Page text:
Self Isolation

Getting to Know Yourself in Isolation

Coronavirus has had an unquestionable impact on all of our lives. Aside from the health anxieties coronavirus has triggered, one of the biggest challenges faced by humans as a collective, has been going into lockdown. For the time being our movements, our ability to see friends and loved ones, and even where we work, is all restricted.

Gone is the rush of the work commute and the school run. Gone is the small talk with familiar faces in passing. Gone is the class you attend after work, or the group you take your children to. Our daily interactions are restricted, and our routines have been left in chaos. We lack the distractions we previously took for granted, and we can no longer avoid ourselves.

Whilst many of us often long for some time to ourselves, having too much time to be with ourselves can feel problematic.

We as humans are often blissfully unaware of our true selves. We often hide our faults from ourselves, so that we don’t have to face with the reality that we aren’t perfect. Being presented with our limitations can make us feel vulnerable and insecure. Yet in spite all of our downfalls, we are also our own solution. Who better to know the things that keep us up at night than ourselves? Who else understands what drives and motivates us and gets us out of bed in the morning better than ourselves?

Self-awareness gives us the best chance to get what we want out of this life. It is the only way we will get to know what we want our lives to look like, who we want to be, and to identify the steps we need to take to turn our dreams into our reality.

Social-isolation has presented us with an invaluable opportunity to get to know our true selves. We have nothing but time to listen to ourselves, and to tune in to our thoughts and feelings. We have an unprecedented opportunity to get to know what motivates us, what scares us, what drives and excites us. We can ask ourselves who we want to be, and who we don’t! We have time to work out what we need to become the version of ourselves we dream of. What do we need in order to grow? What do we need from ourselves? What we need from others.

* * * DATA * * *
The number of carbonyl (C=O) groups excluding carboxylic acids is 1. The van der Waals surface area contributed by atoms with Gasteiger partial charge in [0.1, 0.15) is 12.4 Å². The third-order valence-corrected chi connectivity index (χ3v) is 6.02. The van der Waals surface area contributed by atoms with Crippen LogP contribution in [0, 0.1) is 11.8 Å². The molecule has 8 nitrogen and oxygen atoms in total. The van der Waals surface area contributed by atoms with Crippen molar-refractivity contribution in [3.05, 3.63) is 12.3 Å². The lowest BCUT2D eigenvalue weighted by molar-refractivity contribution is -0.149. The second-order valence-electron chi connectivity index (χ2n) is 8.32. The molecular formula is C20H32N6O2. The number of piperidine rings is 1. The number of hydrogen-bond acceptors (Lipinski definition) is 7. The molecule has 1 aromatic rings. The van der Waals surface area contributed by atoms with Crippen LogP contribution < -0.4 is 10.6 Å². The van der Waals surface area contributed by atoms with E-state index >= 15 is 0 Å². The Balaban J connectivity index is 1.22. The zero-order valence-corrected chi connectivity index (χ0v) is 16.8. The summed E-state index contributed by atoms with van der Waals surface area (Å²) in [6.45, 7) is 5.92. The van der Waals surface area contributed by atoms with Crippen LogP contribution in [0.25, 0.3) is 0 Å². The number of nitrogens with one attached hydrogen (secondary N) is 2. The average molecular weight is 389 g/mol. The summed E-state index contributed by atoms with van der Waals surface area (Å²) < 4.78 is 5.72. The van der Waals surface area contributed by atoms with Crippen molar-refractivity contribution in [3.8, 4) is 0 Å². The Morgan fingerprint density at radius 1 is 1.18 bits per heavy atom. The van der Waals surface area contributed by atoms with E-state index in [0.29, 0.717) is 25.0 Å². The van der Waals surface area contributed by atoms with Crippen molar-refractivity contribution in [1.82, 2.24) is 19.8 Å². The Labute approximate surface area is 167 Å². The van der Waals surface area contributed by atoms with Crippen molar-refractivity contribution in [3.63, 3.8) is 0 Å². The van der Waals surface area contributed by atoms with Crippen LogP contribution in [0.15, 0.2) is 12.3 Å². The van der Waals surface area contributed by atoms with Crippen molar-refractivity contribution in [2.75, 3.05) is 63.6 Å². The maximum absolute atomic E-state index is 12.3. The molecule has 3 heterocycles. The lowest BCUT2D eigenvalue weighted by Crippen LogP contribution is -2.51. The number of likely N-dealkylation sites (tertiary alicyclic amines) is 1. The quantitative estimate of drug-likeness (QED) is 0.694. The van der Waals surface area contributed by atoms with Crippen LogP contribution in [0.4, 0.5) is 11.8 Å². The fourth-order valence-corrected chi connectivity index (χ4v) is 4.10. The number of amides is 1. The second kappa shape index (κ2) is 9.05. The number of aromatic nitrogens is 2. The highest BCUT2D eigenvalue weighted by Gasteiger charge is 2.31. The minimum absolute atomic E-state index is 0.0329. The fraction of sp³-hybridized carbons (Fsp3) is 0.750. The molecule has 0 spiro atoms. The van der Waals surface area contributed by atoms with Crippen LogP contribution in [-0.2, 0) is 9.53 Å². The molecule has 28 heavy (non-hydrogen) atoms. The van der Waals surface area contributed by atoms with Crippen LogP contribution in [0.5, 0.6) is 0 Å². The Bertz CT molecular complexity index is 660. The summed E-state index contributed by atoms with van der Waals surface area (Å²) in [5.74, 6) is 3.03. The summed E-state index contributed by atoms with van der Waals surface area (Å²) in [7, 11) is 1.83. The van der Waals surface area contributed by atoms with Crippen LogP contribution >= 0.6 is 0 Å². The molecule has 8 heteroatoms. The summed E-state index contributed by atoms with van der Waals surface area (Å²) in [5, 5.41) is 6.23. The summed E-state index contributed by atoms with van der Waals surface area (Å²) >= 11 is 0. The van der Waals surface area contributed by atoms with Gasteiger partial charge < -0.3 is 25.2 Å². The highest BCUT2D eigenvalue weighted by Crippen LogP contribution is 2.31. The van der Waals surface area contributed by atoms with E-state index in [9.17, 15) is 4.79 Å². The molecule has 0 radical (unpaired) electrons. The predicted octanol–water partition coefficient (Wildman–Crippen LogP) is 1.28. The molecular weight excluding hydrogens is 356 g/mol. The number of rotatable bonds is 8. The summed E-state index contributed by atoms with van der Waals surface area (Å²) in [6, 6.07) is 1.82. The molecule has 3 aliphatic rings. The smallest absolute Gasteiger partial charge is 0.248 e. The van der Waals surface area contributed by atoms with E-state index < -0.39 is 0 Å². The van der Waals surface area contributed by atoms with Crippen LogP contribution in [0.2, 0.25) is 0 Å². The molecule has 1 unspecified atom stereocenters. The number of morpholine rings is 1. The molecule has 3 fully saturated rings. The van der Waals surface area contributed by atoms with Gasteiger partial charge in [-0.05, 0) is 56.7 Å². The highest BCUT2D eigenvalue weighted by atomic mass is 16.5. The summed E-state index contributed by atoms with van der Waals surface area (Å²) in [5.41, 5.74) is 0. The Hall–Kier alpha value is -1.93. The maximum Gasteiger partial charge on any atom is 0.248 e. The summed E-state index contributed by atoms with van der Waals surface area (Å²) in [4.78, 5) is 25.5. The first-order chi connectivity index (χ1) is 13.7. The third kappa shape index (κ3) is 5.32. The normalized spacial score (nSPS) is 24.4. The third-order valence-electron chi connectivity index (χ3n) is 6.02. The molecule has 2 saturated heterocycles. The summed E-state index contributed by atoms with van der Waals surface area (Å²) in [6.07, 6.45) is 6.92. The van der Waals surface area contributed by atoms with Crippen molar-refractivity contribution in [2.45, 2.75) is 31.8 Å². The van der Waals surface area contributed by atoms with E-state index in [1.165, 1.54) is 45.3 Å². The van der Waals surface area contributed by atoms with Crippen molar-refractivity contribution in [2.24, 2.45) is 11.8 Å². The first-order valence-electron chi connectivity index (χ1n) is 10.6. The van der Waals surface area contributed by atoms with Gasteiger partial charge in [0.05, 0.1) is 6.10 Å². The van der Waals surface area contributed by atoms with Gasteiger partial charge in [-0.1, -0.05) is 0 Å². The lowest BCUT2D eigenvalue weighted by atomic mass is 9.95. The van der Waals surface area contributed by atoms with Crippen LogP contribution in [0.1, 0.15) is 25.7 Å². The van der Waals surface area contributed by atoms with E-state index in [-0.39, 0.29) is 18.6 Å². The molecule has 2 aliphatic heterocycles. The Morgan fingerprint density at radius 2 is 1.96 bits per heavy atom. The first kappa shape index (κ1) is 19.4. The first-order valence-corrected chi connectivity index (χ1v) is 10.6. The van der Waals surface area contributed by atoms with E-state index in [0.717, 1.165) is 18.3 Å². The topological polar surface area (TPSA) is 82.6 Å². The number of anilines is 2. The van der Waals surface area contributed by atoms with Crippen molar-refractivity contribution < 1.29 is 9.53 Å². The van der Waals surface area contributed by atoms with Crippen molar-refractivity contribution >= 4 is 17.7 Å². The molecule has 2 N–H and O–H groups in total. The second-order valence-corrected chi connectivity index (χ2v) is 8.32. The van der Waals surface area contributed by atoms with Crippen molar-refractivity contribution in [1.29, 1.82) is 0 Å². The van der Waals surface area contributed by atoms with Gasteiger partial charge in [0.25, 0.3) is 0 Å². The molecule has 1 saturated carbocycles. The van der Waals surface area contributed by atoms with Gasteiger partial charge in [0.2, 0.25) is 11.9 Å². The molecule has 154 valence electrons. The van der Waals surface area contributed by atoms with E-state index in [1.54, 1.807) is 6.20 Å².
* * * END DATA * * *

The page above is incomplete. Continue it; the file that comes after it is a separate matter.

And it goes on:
Get to know yourself with four simple suggestions:

Journaling is a very simple task, that is proven to be incredibly effective in promoting positive mental health. Writing down your thoughts can help you to track your thought patterns, your emotions and also your triggers. It can help you to identify your hopes, your dreams but also your fears. You can track yourself over a period of time and look back at your progress and how far you have come. Journaling is incredibly practical and can be a great opportunity to get into a habit of thinking and talking about yourself in a positive light. You can give yourself the affirmations that you need to hear!

Similarly, video diaries can be an incredibly effective tool for getting to know yourself on a deeper level. Video diaries can feel more effortless than journaling, and can be more efficient in keeping up with the fast pace of your thoughts. It feel a more natural method of expression for extroverts and those who find talking beneficial. Similarly, it can be a great way of pushing yourself outside of your comfort zone if you are somebody who is a little more introverted, and a great way to practice and witness your progress over time.

Going for walks and spending time in nature can also grant you the peace and quiet to really hear yourself think; to allow your thoughts to wander and to see where they take you. Whilst we are permitted to take one walk a day for exercise, perhaps consider taking out your headphones, removing distractions and discover where your mind takes you.

Finding yourself goes beyond paying constant attention to your thoughts however, and this can be feel overwhelming for those who struggle with mental ill health or maladaptive thoughts. Beyond all else, finding yourself can and should be fun!

We all have within each of us skills and talents just waiting to be discovered and unlocked. Being in lockdown or self-isolation, you have the opportunity to experiment, to dip your toes into different ponds and see what you enjoy!

You can read articles online on topics you had previously never given a second thought to, watch videos online and download apps. You can try your hand at languages (including sign language), get creative with arts, crafts and cooking. You can online exercise classes on youtube. You can take online personality tests, and see what types of career you are best suited to, such as the Myers Briggs test. You can play with your routine. You can experiment with whether you are best suited to flexibility and freedom or whether you perform best with structure and routine. Do you find it easier exercise in the morning, or at lunch time as opposed to in the evening? Do you feel more refreshed after reading during your lunch break (if you are working from home), or going for a walk? These are all lessons you can apply when life resumes again. The possibilities are endless!

We currently have an unprecedented opportunity to get to know ourselves for better, worse or otherwise – we suggest taking it!